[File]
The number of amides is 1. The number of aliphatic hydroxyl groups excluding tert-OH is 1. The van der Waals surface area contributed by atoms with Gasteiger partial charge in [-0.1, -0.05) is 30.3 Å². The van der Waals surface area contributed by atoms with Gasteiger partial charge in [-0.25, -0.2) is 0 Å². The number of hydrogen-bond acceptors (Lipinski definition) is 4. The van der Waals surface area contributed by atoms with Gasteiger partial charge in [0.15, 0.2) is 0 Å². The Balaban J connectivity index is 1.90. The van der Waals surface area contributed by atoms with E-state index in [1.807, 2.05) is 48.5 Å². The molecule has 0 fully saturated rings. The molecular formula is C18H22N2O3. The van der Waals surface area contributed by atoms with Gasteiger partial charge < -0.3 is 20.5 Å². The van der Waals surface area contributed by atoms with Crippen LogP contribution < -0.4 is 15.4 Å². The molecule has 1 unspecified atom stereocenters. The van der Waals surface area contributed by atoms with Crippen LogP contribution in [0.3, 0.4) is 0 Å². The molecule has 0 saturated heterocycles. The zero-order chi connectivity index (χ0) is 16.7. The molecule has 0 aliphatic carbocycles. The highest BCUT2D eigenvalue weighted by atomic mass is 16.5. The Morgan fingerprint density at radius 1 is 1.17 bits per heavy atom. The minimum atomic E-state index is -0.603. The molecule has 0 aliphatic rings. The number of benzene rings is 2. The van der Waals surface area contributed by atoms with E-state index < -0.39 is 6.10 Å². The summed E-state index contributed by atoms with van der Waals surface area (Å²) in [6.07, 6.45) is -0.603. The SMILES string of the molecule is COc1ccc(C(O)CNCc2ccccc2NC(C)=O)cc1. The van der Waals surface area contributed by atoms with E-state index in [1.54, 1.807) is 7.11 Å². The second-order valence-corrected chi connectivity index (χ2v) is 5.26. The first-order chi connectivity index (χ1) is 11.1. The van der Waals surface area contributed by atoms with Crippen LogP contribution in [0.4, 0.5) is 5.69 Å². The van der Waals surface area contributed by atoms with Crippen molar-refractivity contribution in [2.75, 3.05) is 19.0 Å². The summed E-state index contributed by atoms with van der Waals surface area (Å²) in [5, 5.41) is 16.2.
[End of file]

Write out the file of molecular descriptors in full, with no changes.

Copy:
The number of amides is 1. The number of aliphatic hydroxyl groups excluding tert-OH is 1. The van der Waals surface area contributed by atoms with Gasteiger partial charge in [-0.1, -0.05) is 30.3 Å². The van der Waals surface area contributed by atoms with Gasteiger partial charge in [-0.25, -0.2) is 0 Å². The number of hydrogen-bond acceptors (Lipinski definition) is 4. The van der Waals surface area contributed by atoms with Gasteiger partial charge in [0.15, 0.2) is 0 Å². The Balaban J connectivity index is 1.90. The van der Waals surface area contributed by atoms with E-state index in [1.807, 2.05) is 48.5 Å². The molecule has 0 fully saturated rings. The molecular formula is C18H22N2O3. The van der Waals surface area contributed by atoms with Gasteiger partial charge < -0.3 is 20.5 Å². The van der Waals surface area contributed by atoms with Crippen LogP contribution < -0.4 is 15.4 Å². The molecule has 1 unspecified atom stereocenters. The van der Waals surface area contributed by atoms with Crippen LogP contribution in [0.3, 0.4) is 0 Å². The molecule has 0 saturated heterocycles. The zero-order chi connectivity index (χ0) is 16.7. The molecule has 0 aliphatic carbocycles. The highest BCUT2D eigenvalue weighted by atomic mass is 16.5. The Morgan fingerprint density at radius 1 is 1.17 bits per heavy atom. The minimum atomic E-state index is -0.603. The molecule has 0 aliphatic rings. The number of benzene rings is 2. The van der Waals surface area contributed by atoms with E-state index < -0.39 is 6.10 Å². The summed E-state index contributed by atoms with van der Waals surface area (Å²) in [6.07, 6.45) is -0.603. The SMILES string of the molecule is COc1ccc(C(O)CNCc2ccccc2NC(C)=O)cc1. The van der Waals surface area contributed by atoms with E-state index in [1.54, 1.807) is 7.11 Å². The second-order valence-corrected chi connectivity index (χ2v) is 5.26. The first-order chi connectivity index (χ1) is 11.1. The van der Waals surface area contributed by atoms with Crippen LogP contribution in [0.4, 0.5) is 5.69 Å². The van der Waals surface area contributed by atoms with Crippen molar-refractivity contribution in [2.75, 3.05) is 19.0 Å². The summed E-state index contributed by atoms with van der Waals surface area (Å²) in [5, 5.41) is 16.2.